When Was The First Beatles Album Released

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When Was The First Beatles Album Released
When Was The First Beatles Album Released

When Was The First Beatles Album Released – “The first album was recorded in one long twelve-hour session, the last song that was recorded was a song called Twist and Shout that almost killed me.” JAN

“We all thought, ‘Well, what about this? What with that? because this album was basically what we lived in clubs. GEORGE

When Was The First Beatles Album Released

When Was The First Beatles Album Released

“Oh god, that’s it, a piece of plastic. And that piece of plastic was like gold, you know. You’d sell your soul. You’d sell your soul to get on that little record.” RING

Beatles Swan Song

“John had to save Twist and Shout for last and sucked on Zoobs all day – those little throat pills. And he had to do Twist and Shout at the end knowing he had to do it at the end because it just took him out of his throat torn to do it. It was amazing. You can still hear it on the record.” PAUL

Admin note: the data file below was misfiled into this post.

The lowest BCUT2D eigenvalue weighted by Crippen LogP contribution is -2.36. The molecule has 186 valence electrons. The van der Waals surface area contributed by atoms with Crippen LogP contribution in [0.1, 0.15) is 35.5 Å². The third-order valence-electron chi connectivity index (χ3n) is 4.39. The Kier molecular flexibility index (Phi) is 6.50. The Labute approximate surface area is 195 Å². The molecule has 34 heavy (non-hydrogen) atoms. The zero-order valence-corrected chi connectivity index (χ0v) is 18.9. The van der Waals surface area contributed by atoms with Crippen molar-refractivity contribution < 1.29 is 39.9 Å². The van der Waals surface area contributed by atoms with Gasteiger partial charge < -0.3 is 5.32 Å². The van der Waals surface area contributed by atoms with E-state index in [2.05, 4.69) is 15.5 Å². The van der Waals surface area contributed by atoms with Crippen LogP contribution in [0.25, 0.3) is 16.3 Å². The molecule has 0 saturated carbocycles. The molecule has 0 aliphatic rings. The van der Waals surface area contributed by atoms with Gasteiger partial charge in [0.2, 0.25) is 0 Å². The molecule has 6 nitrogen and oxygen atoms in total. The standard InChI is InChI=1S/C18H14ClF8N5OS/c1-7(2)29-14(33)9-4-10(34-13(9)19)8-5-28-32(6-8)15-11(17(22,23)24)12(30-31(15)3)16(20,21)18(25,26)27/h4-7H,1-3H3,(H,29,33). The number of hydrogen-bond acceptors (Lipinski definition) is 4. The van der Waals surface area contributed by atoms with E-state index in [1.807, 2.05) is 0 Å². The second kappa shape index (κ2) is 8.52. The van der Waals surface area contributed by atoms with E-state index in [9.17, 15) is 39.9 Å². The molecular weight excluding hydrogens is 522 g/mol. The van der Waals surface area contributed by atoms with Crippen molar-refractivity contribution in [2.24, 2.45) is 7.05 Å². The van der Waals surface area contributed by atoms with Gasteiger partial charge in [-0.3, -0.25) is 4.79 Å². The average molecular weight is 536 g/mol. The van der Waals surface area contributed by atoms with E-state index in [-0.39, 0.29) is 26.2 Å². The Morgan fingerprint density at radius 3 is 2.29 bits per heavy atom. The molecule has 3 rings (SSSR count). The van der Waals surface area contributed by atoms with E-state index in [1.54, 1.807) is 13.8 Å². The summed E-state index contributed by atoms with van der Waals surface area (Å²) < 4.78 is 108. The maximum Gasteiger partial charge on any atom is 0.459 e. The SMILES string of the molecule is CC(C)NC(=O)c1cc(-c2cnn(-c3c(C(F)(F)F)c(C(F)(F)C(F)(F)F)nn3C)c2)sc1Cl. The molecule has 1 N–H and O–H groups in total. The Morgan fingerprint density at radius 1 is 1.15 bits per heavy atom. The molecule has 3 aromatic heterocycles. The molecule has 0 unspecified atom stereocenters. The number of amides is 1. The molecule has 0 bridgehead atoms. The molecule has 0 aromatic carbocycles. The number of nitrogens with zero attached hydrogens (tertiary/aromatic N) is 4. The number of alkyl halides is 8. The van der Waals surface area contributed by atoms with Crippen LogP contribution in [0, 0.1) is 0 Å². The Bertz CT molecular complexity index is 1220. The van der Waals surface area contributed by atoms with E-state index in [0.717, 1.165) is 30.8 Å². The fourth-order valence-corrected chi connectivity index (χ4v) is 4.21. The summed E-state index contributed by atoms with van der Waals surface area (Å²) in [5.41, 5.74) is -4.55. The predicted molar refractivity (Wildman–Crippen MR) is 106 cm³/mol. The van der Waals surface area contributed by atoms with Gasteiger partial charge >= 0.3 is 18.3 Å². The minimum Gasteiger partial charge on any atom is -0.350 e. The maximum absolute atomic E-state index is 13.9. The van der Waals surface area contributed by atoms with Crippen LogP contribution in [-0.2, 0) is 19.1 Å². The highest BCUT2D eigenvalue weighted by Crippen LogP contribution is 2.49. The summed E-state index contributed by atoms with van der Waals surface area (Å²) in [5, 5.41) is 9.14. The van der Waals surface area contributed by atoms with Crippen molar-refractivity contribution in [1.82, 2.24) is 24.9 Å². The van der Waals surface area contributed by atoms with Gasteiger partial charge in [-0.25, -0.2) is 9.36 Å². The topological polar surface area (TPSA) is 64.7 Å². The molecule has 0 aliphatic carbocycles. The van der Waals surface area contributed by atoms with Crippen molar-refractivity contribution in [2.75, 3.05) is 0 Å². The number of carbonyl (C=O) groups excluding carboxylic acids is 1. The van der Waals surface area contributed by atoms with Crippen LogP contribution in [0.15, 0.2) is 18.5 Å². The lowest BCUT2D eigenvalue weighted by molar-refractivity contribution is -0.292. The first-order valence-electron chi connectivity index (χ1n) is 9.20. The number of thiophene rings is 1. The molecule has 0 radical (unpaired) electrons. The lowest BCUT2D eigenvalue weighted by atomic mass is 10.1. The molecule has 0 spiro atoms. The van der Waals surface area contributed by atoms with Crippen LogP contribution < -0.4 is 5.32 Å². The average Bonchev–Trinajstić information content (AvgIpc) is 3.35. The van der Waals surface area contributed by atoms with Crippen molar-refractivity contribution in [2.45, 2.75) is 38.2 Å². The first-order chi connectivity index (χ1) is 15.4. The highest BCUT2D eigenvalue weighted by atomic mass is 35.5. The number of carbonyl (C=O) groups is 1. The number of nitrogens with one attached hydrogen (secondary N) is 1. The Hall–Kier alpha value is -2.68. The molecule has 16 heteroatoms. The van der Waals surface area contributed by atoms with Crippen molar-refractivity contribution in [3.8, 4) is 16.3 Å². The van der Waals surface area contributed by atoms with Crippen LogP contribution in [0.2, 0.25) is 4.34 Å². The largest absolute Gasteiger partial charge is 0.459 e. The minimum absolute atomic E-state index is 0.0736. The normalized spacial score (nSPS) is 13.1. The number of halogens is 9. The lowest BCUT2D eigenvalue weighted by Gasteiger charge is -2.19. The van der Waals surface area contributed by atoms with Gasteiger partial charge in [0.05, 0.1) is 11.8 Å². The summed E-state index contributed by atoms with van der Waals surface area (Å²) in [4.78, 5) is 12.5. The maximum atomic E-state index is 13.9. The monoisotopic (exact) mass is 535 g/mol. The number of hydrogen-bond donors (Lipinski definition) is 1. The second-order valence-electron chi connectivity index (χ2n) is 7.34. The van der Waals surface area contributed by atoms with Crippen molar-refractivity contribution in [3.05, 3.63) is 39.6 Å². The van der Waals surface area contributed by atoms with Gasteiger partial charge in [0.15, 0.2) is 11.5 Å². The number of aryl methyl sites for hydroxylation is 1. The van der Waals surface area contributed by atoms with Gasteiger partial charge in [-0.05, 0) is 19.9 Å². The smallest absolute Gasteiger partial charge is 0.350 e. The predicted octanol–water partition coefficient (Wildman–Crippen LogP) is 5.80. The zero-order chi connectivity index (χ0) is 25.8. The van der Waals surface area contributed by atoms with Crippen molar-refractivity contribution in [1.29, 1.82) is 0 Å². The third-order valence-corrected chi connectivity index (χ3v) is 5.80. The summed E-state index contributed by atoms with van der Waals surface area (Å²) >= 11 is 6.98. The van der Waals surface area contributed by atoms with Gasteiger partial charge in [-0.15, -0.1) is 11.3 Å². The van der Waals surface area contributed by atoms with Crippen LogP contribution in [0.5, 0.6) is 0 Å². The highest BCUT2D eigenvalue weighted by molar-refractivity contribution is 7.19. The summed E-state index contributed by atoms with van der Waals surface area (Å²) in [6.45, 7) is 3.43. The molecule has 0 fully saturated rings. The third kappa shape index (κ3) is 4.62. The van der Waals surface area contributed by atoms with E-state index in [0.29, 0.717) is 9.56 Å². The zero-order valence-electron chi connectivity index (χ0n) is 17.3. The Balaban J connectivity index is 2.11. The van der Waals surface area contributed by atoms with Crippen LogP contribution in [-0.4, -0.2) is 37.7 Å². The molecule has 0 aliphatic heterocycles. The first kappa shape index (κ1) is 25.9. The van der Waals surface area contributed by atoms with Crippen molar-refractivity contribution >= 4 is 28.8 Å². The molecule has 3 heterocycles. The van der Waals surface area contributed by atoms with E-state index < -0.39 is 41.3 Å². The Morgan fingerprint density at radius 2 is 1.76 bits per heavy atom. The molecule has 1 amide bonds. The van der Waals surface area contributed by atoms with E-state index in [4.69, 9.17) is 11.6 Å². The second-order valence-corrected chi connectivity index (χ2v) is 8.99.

The Beatles’ album Please Please Me was almost released by Parlophone on 22 March 1963 to capitalize on the huge success of the title track, which was the group’s second single and first number one single. 1 on most UK charts.

Ten of the fourteen tracks on the album were recorded in just one day – February 11, 1963. These included a mix of scene favorites and “Lennon-McCartney originals”. The four remaining tracks were taped in 1962, making up the B-side of their debut release and both sides of their second single. A slightly later recording of “Love Me Do” was chosen for the album after the previously released one. This version also appeared on the following EP, and later on the US No. 1 single in 1964.

The iconic cover photo was taken at the then EMI Limited headquarters at 20 Manchester Square in London’s West End in early 1963 by Angus McBean. EMI stayed in the building until 1995, after which it moved to West London, taking the famous balcony railing with it.

Please Please Me